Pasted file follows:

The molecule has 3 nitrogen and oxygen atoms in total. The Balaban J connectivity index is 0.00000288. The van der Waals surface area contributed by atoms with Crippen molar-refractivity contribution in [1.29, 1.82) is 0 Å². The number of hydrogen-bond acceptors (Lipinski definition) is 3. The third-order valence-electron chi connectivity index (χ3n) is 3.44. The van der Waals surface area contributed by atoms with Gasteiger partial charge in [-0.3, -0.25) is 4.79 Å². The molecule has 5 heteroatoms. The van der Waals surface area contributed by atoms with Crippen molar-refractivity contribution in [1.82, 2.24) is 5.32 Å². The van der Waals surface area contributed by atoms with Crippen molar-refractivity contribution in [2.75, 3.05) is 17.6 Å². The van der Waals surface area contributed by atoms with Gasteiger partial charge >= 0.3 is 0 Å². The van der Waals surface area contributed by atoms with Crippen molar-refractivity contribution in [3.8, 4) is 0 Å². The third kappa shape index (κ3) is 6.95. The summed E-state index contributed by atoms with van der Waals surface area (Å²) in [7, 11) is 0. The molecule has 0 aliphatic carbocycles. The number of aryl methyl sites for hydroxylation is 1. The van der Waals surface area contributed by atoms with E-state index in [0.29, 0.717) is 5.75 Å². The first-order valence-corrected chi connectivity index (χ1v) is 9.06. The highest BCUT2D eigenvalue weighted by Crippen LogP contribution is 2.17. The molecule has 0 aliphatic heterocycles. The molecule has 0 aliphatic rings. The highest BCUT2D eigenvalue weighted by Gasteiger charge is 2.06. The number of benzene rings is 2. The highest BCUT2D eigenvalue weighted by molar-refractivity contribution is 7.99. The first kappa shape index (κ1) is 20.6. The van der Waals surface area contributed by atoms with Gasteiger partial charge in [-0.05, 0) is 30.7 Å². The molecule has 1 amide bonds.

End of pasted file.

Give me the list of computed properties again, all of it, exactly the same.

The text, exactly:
The molecule has 3 nitrogen and oxygen atoms in total. The Balaban J connectivity index is 0.00000288. The van der Waals surface area contributed by atoms with Crippen molar-refractivity contribution in [1.29, 1.82) is 0 Å². The number of hydrogen-bond acceptors (Lipinski definition) is 3. The third-order valence-electron chi connectivity index (χ3n) is 3.44. The van der Waals surface area contributed by atoms with Gasteiger partial charge in [-0.3, -0.25) is 4.79 Å². The molecule has 5 heteroatoms. The van der Waals surface area contributed by atoms with Crippen molar-refractivity contribution in [1.82, 2.24) is 5.32 Å². The van der Waals surface area contributed by atoms with Crippen molar-refractivity contribution in [2.75, 3.05) is 17.6 Å². The van der Waals surface area contributed by atoms with Gasteiger partial charge >= 0.3 is 0 Å². The van der Waals surface area contributed by atoms with Crippen molar-refractivity contribution in [3.8, 4) is 0 Å². The third kappa shape index (κ3) is 6.95. The summed E-state index contributed by atoms with van der Waals surface area (Å²) in [7, 11) is 0. The molecule has 0 aliphatic carbocycles. The number of aryl methyl sites for hydroxylation is 1. The van der Waals surface area contributed by atoms with E-state index in [0.29, 0.717) is 5.75 Å². The first-order valence-corrected chi connectivity index (χ1v) is 9.06. The highest BCUT2D eigenvalue weighted by Crippen LogP contribution is 2.17. The molecule has 0 aliphatic heterocycles. The molecule has 0 aliphatic rings. The highest BCUT2D eigenvalue weighted by Gasteiger charge is 2.06. The number of benzene rings is 2. The highest BCUT2D eigenvalue weighted by molar-refractivity contribution is 7.99. The first kappa shape index (κ1) is 20.6. The van der Waals surface area contributed by atoms with Gasteiger partial charge in [-0.05, 0) is 30.7 Å². The molecule has 1 amide bonds.